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Jared Kushner, a senior adviser to President Trump as well as his son-in-law, played an instrumental role in negotiating the normalization of Israel’s relations with Bahrain and the United Arab Emirates. What does it mean for the Middle East more broadly? Kushner joins Judy Woodruff to discuss the deal, the pandemic and climate change.
And now to Jared Kushner. He's a senior adviser to President Trump. He played a key role in negotiating this deal. And he joins us now from the White House.
Jared Kushner, welcome to the "NewsHour." Thank you for joining us.
Let me ask you about the deal. It's always good to sign a peace agreement, but this is a case of countries that were — already had unofficial relations. They had trade relations, diplomatic relations with one another. What exactly is going to change, be different?
Well, first of all, Judy, it's great to be with you.
But they did not have trade relations or diplomat relations. Actually, just two weeks ago, the United Arab Emirates waived a boycott provision that they had that was ongoing for 48 years of Israel. And Saudi Arabia just opened their airspace to allow the first commercial ever to fly from Israel to United Arab Emirates. I was on that flight.
People who understand the region and know the history know the significance of the Arab-Israeli conflict and the boundary that was just broken with these two peace deals.
Israel, in its 72 years, has had two peace deals. And then, just in the last 29 days, it's had two more peace deals, thanks to President Trump's untraditional style and brokerage to try to create different prospects for the Middle East.
So, what we celebrated was truly a historic breakthrough. And I think what it does is, it shows the positive momentum that people in the region have towards wanting to articulate a new future and not be held back by conflicts of the past, so that people of all faiths, the younger generation, wants to be able to have a life where they could have economic opportunity, and really just not be bogged down by the wars that have held back the Middle East for the last 20-plus years.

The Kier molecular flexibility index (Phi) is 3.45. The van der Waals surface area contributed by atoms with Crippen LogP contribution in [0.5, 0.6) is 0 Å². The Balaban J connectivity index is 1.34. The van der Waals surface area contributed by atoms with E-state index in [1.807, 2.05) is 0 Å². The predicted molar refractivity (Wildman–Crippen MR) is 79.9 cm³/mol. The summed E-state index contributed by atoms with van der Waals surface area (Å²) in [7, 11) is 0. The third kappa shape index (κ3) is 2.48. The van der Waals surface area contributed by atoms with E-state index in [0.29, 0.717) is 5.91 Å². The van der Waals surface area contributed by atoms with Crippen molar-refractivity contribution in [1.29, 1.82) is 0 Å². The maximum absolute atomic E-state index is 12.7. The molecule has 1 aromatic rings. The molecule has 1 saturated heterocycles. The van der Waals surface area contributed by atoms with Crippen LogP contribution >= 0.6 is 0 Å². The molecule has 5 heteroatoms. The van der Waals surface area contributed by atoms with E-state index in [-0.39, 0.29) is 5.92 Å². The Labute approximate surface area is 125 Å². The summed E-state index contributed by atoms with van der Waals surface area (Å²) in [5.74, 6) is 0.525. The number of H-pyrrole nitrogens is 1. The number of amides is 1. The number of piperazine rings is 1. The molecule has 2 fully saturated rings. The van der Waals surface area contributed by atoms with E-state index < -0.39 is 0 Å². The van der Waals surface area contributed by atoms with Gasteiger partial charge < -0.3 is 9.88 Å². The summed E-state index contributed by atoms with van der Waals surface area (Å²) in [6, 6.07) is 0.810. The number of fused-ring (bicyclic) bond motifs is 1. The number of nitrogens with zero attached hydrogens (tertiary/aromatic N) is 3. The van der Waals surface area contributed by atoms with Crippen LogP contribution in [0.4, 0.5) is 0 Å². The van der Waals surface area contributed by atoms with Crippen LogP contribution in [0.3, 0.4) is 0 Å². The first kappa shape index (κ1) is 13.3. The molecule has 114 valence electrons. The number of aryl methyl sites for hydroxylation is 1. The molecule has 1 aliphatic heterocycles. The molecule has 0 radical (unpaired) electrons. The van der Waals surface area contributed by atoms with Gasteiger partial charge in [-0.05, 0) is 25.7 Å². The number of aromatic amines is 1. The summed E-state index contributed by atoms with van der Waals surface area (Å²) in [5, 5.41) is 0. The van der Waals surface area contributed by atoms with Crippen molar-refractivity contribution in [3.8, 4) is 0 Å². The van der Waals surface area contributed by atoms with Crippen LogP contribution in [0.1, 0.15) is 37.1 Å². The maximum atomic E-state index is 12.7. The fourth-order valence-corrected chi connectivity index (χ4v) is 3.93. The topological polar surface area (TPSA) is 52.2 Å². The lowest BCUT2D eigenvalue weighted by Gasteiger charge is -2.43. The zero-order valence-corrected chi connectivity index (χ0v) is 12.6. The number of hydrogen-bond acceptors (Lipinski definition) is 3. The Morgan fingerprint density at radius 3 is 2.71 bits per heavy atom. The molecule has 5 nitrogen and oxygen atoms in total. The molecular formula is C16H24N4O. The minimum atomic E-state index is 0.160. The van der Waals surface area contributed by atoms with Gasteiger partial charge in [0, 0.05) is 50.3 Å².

Well, I was referring to unofficial relations between these countries. They had never fought a war with one another.
But speaking of economic opportunity, left out of this deal are the Palestinians, more than five million people living in the crowded territories, with very little economic opportunity for them, a chance to advance hopes for their children.
Is the plan here to try to isolate the Palestinians, so then they have to come on board?
No, the Palestinians have isolated themselves.
Our plan has been to do practical things to slaughter the sacred cows that have held back progress for a long time and just to take a very pragmatic approach to bring things forward.
President Trump, on his first foreign trip — I don't know if your viewers know — he laid out his strategy when he went to Riyadh and he spoke to the 54 Muslim and Arab countries, the leaders of them, and basically said, if we want to move forward, we need to bring the region together around common interests. I need you all to take more responsibility.
At the time, ISIS was running rampant. They had a caliphate the size of Ohio. Iran was destabilizing by funding proxies all over the region. And there was a lot of bad things happening the Middle East in terms of funding of terror and radicalizing the next generation.
We reversed a lot of that. We have destroyed the territorial caliphate of ISIS. We got out of the horrible Iran deal, which probably was one of the worst deals ever made. And we have stopped a lot of the funding that's gone to the terror groups that were threatening America and destabilizing the region.
With regards to the Palestinians, we got Israel to put on the table the most detailed proposal that's ever been put forward in history. We put out 180 pages. It had an economic plan that took $50 billion that would have created a million new Palestinian jobs, double their GDP, and reduce their poverty rate by 50 percent.
And that would have made a big difference. We also got Israel to agree to a Palestinian state and to put forward a map. So, there's been a lot of progress that's been made for them.
But, at the end of the day, we can't want peace more than they want peace. And, again, their leadership has a perfect track record of not making a deal. So, when they're ready to come forward, President Trump has shown that he can make deals in the Middle East, that he's built strong relations with people who felt isolated from America before he came into power.
And I think that there's a tremendous amount of potential for the Palestinians if we all work together.
But, as we know, at this point, they oppose this deal. They have said they — that it feels like, to them, a betrayal.
Jared Kushner, there's so much to ask you about.
I do want to ask you about the coronavirus, the pandemic.